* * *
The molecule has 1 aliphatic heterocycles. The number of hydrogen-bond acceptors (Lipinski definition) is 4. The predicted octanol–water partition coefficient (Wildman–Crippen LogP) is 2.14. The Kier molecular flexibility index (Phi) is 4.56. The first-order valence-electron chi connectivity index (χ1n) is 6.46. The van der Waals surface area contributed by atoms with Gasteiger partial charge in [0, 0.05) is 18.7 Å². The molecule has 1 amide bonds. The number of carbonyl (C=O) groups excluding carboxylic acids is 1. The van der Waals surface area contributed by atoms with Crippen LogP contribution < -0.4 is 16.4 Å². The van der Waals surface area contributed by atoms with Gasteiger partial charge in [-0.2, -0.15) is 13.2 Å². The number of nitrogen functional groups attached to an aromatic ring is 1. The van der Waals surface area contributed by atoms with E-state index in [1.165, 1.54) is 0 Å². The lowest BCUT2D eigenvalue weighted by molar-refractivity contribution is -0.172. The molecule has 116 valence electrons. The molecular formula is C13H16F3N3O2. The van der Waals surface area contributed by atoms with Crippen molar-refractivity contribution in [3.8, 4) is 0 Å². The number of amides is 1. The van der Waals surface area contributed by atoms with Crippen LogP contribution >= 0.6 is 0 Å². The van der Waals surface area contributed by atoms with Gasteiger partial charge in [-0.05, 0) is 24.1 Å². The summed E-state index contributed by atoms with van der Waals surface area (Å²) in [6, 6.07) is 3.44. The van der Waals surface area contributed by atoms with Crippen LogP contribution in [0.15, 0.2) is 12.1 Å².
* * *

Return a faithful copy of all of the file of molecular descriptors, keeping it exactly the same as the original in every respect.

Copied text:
The molecule has 1 aliphatic heterocycles. The number of hydrogen-bond acceptors (Lipinski definition) is 4. The predicted octanol–water partition coefficient (Wildman–Crippen LogP) is 2.14. The Kier molecular flexibility index (Phi) is 4.56. The first-order valence-electron chi connectivity index (χ1n) is 6.46. The van der Waals surface area contributed by atoms with Gasteiger partial charge in [0, 0.05) is 18.7 Å². The molecule has 1 amide bonds. The number of carbonyl (C=O) groups excluding carboxylic acids is 1. The van der Waals surface area contributed by atoms with Crippen LogP contribution < -0.4 is 16.4 Å². The van der Waals surface area contributed by atoms with Gasteiger partial charge in [-0.2, -0.15) is 13.2 Å². The number of nitrogen functional groups attached to an aromatic ring is 1. The van der Waals surface area contributed by atoms with E-state index in [1.165, 1.54) is 0 Å². The lowest BCUT2D eigenvalue weighted by molar-refractivity contribution is -0.172. The molecule has 116 valence electrons. The molecular formula is C13H16F3N3O2. The van der Waals surface area contributed by atoms with Crippen molar-refractivity contribution in [3.8, 4) is 0 Å². The number of amides is 1. The van der Waals surface area contributed by atoms with Crippen LogP contribution >= 0.6 is 0 Å². The van der Waals surface area contributed by atoms with Gasteiger partial charge in [-0.05, 0) is 24.1 Å². The summed E-state index contributed by atoms with van der Waals surface area (Å²) in [6, 6.07) is 3.44. The van der Waals surface area contributed by atoms with Crippen LogP contribution in [0.15, 0.2) is 12.1 Å².